Born and raised on a farm in Nebraska, Stanton Dale Romsdal (1922-2013) enlisted in the Marine Corps on Aug. 26, 1941, less than a year after graduating from high school.
He then completed Marine Boot Camp at Camp Lejeune, North Carolina and was ordered to Camp Elliott, California for additional combat training before being deployed to the South Pacific, where he took part in the Battle of Bougainville during early November 1943.
Romsdal next participated in action in one of the bloodiest and most savagely contested battles of World War II – the Battle of Tarawa in the Gilbert Islands.
Over the course of three days of bitter fighting, from Nov. 20-23, 1943, on Betio Island in Tarawa Atoll – an island measuring only 2 miles long and half mile wide at its widest point – invading 2nd Marine Division casualties totaled 1,027 killed, 2,292 wounded and 88 missing.
Of the 3,636 Japanese soldiers defending Tarawa, only 17 surrendered – the rest were annihilated, while another 1,071 Korean laborers were also killed.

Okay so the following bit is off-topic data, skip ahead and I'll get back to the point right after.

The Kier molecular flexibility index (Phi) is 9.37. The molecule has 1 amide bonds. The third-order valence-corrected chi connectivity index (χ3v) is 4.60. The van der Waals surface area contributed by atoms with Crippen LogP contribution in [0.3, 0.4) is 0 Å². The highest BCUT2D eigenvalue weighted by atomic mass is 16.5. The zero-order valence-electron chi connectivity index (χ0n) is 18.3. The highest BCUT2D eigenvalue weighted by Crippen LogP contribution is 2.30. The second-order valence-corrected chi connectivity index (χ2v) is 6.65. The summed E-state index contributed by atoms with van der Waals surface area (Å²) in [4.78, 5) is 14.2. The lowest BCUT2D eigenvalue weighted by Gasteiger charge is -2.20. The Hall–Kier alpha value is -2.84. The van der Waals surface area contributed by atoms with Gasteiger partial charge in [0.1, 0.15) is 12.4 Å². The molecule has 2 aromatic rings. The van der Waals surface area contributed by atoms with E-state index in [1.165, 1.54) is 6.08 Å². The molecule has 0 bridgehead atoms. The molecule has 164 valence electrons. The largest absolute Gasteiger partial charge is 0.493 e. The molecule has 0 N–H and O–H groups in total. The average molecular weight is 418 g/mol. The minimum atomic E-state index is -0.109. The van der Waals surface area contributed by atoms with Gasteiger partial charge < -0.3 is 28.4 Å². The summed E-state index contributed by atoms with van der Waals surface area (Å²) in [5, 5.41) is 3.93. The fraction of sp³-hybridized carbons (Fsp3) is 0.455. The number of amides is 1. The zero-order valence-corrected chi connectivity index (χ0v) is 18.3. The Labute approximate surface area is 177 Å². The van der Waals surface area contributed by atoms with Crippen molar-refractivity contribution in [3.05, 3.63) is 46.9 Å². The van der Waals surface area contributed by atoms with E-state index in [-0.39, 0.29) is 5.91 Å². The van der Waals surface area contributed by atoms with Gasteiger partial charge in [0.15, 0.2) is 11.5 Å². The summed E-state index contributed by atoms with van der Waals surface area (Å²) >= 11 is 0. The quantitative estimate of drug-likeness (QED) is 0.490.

Following the Battle of Tarawa and treatment in Honolulu for wounds he suffered on Tarawa, Romsdal joined his victorious 2nd Marine Division on the Big Island of Hawaii, where its marines constructed Camp Tarawa near Parker Ranch as their training base for future combat operations in the Pacific.
Later, in 1944, Romsdal was transferred from Camp Tarawa to Marine Camp, Kauai – a Marine Corps base active during World War II that was located just south of today’s Wailua Golf Course.
In 1945, Sgt. Romsdal was selected by the Marine Corps to pursue college training at Colorado College in Colorado Springs, Colorado.
He was honorably discharged from the Marine Corps in 1946, finished college, and eventually became a professor of agronomy at Colorado State University.
Upon retirement, he moved permanently to Kauai with his wife Barbara.
Kauai Marine Camp veteran Stanton Dale Romsdal and Barbara Romsdal had two daughters: Dana and Leigh.